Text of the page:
Carrots not Sticks, Horses that Drink: Engaging Disciplinary Academic Teams in Internationalising Their Curriculum

Betty LEASK
La Trobe University, Australia
b.leask@latrobe.edu.au

Wendy GREEN
The University of Queensland, Australia
w.green@uq.edu.au

Craig WHITSED
Murdoch University, Australia
c.whitsed@murdoch.edu.au

Abstract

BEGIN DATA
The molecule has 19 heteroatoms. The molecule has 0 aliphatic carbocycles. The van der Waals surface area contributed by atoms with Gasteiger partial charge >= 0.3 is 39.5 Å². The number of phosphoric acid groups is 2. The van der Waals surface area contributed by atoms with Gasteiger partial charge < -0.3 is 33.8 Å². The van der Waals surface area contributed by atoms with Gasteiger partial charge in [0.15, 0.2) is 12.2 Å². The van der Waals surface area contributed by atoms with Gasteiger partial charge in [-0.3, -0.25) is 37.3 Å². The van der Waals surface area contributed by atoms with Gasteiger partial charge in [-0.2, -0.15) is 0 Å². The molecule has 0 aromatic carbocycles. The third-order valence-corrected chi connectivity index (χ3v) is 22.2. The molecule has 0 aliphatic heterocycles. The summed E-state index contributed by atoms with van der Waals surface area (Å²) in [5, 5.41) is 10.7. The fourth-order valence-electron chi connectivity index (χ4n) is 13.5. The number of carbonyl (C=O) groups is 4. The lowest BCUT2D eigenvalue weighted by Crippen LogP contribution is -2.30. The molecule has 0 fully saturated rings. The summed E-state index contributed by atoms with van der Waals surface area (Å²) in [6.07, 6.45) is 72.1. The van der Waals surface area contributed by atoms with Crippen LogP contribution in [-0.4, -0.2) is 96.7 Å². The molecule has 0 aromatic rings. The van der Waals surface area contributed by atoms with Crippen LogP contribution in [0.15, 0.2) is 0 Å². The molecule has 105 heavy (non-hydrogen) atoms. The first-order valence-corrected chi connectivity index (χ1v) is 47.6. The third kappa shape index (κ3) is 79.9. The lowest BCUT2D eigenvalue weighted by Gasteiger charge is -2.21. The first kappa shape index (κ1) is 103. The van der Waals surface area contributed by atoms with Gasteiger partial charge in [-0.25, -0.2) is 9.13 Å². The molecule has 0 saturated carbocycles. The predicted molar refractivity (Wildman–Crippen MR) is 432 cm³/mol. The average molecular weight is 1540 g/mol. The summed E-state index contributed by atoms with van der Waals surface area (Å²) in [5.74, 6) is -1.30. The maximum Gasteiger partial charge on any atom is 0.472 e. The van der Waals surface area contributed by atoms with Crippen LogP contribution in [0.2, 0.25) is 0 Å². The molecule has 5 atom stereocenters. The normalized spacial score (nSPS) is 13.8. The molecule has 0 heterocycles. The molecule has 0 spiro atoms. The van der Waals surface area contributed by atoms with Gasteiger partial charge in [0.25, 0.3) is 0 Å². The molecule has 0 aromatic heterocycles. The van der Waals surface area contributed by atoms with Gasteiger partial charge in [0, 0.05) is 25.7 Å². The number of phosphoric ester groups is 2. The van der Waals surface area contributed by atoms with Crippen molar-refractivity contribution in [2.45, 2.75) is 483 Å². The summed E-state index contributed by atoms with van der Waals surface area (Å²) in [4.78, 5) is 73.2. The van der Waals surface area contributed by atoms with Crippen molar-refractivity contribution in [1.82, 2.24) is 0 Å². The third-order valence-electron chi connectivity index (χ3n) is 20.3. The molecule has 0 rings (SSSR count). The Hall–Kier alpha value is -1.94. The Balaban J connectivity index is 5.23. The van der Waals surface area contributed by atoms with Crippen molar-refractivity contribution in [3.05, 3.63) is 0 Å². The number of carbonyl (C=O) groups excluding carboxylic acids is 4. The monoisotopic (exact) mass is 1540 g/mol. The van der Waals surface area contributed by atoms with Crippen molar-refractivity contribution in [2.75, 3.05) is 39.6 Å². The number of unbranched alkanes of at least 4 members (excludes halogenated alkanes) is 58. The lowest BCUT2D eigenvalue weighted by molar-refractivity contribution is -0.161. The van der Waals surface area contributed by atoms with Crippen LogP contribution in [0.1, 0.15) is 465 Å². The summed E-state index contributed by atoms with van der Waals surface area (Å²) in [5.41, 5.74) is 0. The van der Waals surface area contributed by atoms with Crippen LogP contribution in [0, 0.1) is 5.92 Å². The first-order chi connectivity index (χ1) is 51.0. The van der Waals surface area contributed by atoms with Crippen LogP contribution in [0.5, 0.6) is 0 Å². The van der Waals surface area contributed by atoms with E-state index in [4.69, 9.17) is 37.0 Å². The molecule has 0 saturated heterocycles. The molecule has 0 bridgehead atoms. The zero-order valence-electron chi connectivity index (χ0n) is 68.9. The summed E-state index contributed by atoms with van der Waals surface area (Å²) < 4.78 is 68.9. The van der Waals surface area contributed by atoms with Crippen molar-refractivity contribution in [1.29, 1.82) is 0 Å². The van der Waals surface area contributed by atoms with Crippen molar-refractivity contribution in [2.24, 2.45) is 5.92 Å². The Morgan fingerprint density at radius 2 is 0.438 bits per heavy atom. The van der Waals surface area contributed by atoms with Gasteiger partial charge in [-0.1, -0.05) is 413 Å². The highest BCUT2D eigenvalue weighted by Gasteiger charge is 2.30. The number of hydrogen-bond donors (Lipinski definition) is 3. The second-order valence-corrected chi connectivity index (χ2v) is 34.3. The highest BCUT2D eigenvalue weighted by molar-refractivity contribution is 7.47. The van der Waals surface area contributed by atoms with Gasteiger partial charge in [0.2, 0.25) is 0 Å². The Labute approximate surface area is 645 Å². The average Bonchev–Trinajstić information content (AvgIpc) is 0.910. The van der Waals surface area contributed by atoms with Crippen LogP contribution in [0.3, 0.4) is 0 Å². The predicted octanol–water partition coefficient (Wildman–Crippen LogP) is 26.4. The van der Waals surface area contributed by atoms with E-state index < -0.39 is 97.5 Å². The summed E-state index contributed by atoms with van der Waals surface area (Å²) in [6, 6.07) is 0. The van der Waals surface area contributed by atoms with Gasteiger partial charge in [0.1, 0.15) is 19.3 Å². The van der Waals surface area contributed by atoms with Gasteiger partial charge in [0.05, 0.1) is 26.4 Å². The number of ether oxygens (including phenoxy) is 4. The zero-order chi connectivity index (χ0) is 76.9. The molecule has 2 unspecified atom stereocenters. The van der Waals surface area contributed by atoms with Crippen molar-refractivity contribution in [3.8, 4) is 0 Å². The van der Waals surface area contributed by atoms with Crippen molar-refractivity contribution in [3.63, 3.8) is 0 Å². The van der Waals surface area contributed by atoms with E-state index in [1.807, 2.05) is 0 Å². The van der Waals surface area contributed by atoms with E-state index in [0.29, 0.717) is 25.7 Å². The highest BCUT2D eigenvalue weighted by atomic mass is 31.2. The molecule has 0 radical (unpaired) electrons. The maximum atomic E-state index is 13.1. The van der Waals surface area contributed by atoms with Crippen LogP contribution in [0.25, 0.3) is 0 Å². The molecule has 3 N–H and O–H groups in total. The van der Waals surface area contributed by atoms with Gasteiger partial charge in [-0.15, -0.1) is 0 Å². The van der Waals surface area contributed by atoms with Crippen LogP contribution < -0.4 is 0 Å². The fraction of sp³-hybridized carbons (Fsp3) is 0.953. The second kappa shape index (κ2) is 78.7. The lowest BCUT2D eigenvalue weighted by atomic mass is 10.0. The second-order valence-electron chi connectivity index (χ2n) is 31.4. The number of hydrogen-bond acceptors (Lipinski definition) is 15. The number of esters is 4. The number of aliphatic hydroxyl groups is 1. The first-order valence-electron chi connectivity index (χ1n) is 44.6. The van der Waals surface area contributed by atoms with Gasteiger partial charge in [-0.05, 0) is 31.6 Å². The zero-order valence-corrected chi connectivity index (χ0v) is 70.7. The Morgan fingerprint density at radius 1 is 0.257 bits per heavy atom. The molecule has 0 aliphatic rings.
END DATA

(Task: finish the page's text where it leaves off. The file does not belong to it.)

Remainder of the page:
Internationalisation of the curriculum (IoC) - understood as "the incorporation of an international and intercultural dimension into the preparation, delivery and outcomes of a program of study" (Leask (2009, p. 209) - is one widely accepted way of conceptualizing and responding to the challenges of preparing students to live and work in an increasingly interconnected world. Many universities have embraced IoC at the policy level, yet when it comes to operationalising the concept in the disciplines, some academics feel ill-informed, unsupported, under-confident and under-prepared, while others resist change for a range of reasons (Green & Whitsed 2013; Leask & Bridge 2013). This initiative addresses the question: "How can we internationalise the curriculum in this discipline area, in this particular institutional context, and ensure that, as a result, we improve the learning outcomes of all students?" The project, designed as critical participatory action research (Kemmis 2007) involves centrally located facilitators working with disciplinary teams across Australian universities. It fosters academics' scholarly, reflective inquiry into their own teaching through the development of disciplinary communities of practice and critical interdisciplinary spaces (Rowland 2006). Each team begins by reviewing their curriculum, aided by a resource designed to stimulate reflection and discussion. This resource (the QIC) was developed, trialed and evaluated in the first iteration of the project, and further adapted in the second. Surveys, interviews, observations and reflections have been collected throughout the project to evaluate the effectiveness of the process as well as the outcomes. Analysis of this data shows that this disciplinary-based approach enabled each team to develop a shared understanding of the transformative dimensions of IoC and to interpret, design and implement it in their own curricula. Factors shown to be critical to the success of this approach will be outlined in this showcase.

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